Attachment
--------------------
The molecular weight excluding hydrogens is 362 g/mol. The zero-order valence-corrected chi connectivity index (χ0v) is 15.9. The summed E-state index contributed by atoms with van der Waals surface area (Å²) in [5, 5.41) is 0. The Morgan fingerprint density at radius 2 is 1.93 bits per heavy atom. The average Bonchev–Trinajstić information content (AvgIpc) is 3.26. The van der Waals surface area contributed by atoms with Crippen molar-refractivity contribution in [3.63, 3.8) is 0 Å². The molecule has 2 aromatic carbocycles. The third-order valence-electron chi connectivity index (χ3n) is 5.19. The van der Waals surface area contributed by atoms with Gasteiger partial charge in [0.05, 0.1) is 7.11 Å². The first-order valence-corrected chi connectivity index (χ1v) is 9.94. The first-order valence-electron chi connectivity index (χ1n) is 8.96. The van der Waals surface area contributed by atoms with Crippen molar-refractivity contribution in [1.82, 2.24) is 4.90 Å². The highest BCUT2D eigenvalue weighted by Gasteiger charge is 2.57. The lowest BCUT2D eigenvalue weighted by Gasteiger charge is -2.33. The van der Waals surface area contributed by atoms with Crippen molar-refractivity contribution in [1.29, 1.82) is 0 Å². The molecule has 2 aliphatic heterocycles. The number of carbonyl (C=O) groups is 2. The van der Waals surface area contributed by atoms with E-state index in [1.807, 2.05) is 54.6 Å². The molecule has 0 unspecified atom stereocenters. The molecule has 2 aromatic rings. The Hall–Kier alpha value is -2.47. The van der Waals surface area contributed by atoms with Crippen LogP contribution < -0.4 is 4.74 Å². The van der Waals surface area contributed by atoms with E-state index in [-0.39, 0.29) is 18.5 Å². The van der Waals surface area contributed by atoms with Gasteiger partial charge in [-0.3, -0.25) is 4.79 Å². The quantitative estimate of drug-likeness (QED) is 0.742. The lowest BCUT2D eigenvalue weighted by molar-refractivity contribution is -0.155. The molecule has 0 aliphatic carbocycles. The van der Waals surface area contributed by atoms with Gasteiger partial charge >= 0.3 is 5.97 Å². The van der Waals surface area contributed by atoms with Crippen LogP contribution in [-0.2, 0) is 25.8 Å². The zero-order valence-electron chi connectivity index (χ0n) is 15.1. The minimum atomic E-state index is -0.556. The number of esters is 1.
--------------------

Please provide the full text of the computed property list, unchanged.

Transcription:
The molecular weight excluding hydrogens is 362 g/mol. The zero-order valence-corrected chi connectivity index (χ0v) is 15.9. The summed E-state index contributed by atoms with van der Waals surface area (Å²) in [5, 5.41) is 0. The Morgan fingerprint density at radius 2 is 1.93 bits per heavy atom. The average Bonchev–Trinajstić information content (AvgIpc) is 3.26. The van der Waals surface area contributed by atoms with Crippen molar-refractivity contribution in [3.63, 3.8) is 0 Å². The molecule has 2 aromatic carbocycles. The third-order valence-electron chi connectivity index (χ3n) is 5.19. The van der Waals surface area contributed by atoms with Gasteiger partial charge in [0.05, 0.1) is 7.11 Å². The first-order valence-corrected chi connectivity index (χ1v) is 9.94. The first-order valence-electron chi connectivity index (χ1n) is 8.96. The van der Waals surface area contributed by atoms with Crippen molar-refractivity contribution in [1.82, 2.24) is 4.90 Å². The highest BCUT2D eigenvalue weighted by Gasteiger charge is 2.57. The lowest BCUT2D eigenvalue weighted by Gasteiger charge is -2.33. The van der Waals surface area contributed by atoms with Crippen molar-refractivity contribution in [1.29, 1.82) is 0 Å². The molecule has 2 aliphatic heterocycles. The number of carbonyl (C=O) groups is 2. The van der Waals surface area contributed by atoms with E-state index in [1.807, 2.05) is 54.6 Å². The molecule has 0 unspecified atom stereocenters. The molecule has 2 aromatic rings. The Hall–Kier alpha value is -2.47. The van der Waals surface area contributed by atoms with Crippen LogP contribution < -0.4 is 4.74 Å². The van der Waals surface area contributed by atoms with E-state index in [-0.39, 0.29) is 18.5 Å². The van der Waals surface area contributed by atoms with Gasteiger partial charge in [-0.3, -0.25) is 4.79 Å². The quantitative estimate of drug-likeness (QED) is 0.742. The lowest BCUT2D eigenvalue weighted by molar-refractivity contribution is -0.155. The molecule has 0 aliphatic carbocycles. The van der Waals surface area contributed by atoms with Gasteiger partial charge >= 0.3 is 5.97 Å². The van der Waals surface area contributed by atoms with Crippen LogP contribution in [-0.2, 0) is 25.8 Å². The zero-order valence-electron chi connectivity index (χ0n) is 15.1. The minimum atomic E-state index is -0.556. The number of esters is 1.